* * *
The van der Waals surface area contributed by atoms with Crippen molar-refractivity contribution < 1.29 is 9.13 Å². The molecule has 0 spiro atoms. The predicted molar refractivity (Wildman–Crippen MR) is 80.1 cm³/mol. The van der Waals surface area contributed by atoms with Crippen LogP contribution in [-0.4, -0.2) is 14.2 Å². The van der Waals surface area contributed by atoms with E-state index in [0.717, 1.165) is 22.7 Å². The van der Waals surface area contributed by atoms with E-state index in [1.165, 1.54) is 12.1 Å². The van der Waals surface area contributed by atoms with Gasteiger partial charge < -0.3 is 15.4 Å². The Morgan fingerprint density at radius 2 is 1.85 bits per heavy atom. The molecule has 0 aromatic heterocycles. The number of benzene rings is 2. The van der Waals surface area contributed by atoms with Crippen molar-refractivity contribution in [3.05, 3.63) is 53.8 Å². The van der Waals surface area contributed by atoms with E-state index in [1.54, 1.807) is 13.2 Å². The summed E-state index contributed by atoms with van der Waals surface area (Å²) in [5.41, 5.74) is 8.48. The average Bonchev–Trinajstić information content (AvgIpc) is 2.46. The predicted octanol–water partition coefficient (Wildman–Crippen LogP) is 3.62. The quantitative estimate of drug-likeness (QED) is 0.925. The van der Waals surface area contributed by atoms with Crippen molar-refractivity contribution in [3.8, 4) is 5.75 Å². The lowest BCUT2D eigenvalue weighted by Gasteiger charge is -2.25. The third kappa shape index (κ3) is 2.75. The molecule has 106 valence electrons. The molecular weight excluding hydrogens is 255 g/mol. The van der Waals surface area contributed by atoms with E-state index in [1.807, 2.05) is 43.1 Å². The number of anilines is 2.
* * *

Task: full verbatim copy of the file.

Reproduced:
The van der Waals surface area contributed by atoms with Crippen molar-refractivity contribution < 1.29 is 9.13 Å². The molecule has 0 spiro atoms. The predicted molar refractivity (Wildman–Crippen MR) is 80.1 cm³/mol. The van der Waals surface area contributed by atoms with Crippen LogP contribution in [-0.4, -0.2) is 14.2 Å². The van der Waals surface area contributed by atoms with E-state index in [0.717, 1.165) is 22.7 Å². The van der Waals surface area contributed by atoms with E-state index in [1.165, 1.54) is 12.1 Å². The van der Waals surface area contributed by atoms with Gasteiger partial charge < -0.3 is 15.4 Å². The Morgan fingerprint density at radius 2 is 1.85 bits per heavy atom. The molecule has 0 aromatic heterocycles. The number of benzene rings is 2. The van der Waals surface area contributed by atoms with Crippen molar-refractivity contribution in [3.05, 3.63) is 53.8 Å². The van der Waals surface area contributed by atoms with E-state index in [1.54, 1.807) is 13.2 Å². The summed E-state index contributed by atoms with van der Waals surface area (Å²) in [5.41, 5.74) is 8.48. The average Bonchev–Trinajstić information content (AvgIpc) is 2.46. The predicted octanol–water partition coefficient (Wildman–Crippen LogP) is 3.62. The quantitative estimate of drug-likeness (QED) is 0.925. The van der Waals surface area contributed by atoms with Crippen molar-refractivity contribution in [3.8, 4) is 5.75 Å². The lowest BCUT2D eigenvalue weighted by Gasteiger charge is -2.25. The third kappa shape index (κ3) is 2.75. The molecule has 106 valence electrons. The molecular weight excluding hydrogens is 255 g/mol. The van der Waals surface area contributed by atoms with E-state index in [1.807, 2.05) is 43.1 Å². The number of anilines is 2.